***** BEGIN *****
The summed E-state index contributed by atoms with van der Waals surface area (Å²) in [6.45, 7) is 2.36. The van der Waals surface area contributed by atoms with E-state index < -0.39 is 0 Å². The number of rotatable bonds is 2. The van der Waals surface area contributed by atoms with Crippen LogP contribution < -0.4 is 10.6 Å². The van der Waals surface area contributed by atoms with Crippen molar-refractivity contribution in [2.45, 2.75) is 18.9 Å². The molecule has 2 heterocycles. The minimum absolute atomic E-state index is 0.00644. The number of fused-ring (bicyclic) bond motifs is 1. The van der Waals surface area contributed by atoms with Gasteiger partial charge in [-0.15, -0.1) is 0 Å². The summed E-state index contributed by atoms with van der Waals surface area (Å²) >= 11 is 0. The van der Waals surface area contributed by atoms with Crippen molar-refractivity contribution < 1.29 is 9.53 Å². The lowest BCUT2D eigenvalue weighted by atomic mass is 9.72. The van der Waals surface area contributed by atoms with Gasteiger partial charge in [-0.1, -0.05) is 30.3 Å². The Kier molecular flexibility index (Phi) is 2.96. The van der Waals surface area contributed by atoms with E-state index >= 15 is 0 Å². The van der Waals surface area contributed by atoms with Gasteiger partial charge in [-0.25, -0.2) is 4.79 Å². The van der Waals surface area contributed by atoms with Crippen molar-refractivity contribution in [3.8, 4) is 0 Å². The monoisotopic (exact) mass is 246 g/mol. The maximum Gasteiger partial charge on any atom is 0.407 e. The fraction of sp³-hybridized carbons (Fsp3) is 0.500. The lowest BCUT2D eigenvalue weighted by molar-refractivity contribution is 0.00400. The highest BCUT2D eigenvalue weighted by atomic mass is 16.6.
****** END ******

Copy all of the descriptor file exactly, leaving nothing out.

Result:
The summed E-state index contributed by atoms with van der Waals surface area (Å²) in [6.45, 7) is 2.36. The van der Waals surface area contributed by atoms with E-state index < -0.39 is 0 Å². The number of rotatable bonds is 2. The van der Waals surface area contributed by atoms with Crippen LogP contribution < -0.4 is 10.6 Å². The van der Waals surface area contributed by atoms with Crippen molar-refractivity contribution in [2.45, 2.75) is 18.9 Å². The molecule has 2 heterocycles. The minimum absolute atomic E-state index is 0.00644. The number of fused-ring (bicyclic) bond motifs is 1. The van der Waals surface area contributed by atoms with Gasteiger partial charge in [-0.15, -0.1) is 0 Å². The summed E-state index contributed by atoms with van der Waals surface area (Å²) >= 11 is 0. The van der Waals surface area contributed by atoms with Crippen molar-refractivity contribution < 1.29 is 9.53 Å². The lowest BCUT2D eigenvalue weighted by atomic mass is 9.72. The van der Waals surface area contributed by atoms with Gasteiger partial charge in [-0.1, -0.05) is 30.3 Å². The Kier molecular flexibility index (Phi) is 2.96. The van der Waals surface area contributed by atoms with E-state index >= 15 is 0 Å². The van der Waals surface area contributed by atoms with Gasteiger partial charge in [-0.25, -0.2) is 4.79 Å². The van der Waals surface area contributed by atoms with Crippen molar-refractivity contribution in [3.8, 4) is 0 Å². The monoisotopic (exact) mass is 246 g/mol. The maximum Gasteiger partial charge on any atom is 0.407 e. The fraction of sp³-hybridized carbons (Fsp3) is 0.500. The lowest BCUT2D eigenvalue weighted by molar-refractivity contribution is 0.00400. The highest BCUT2D eigenvalue weighted by atomic mass is 16.6.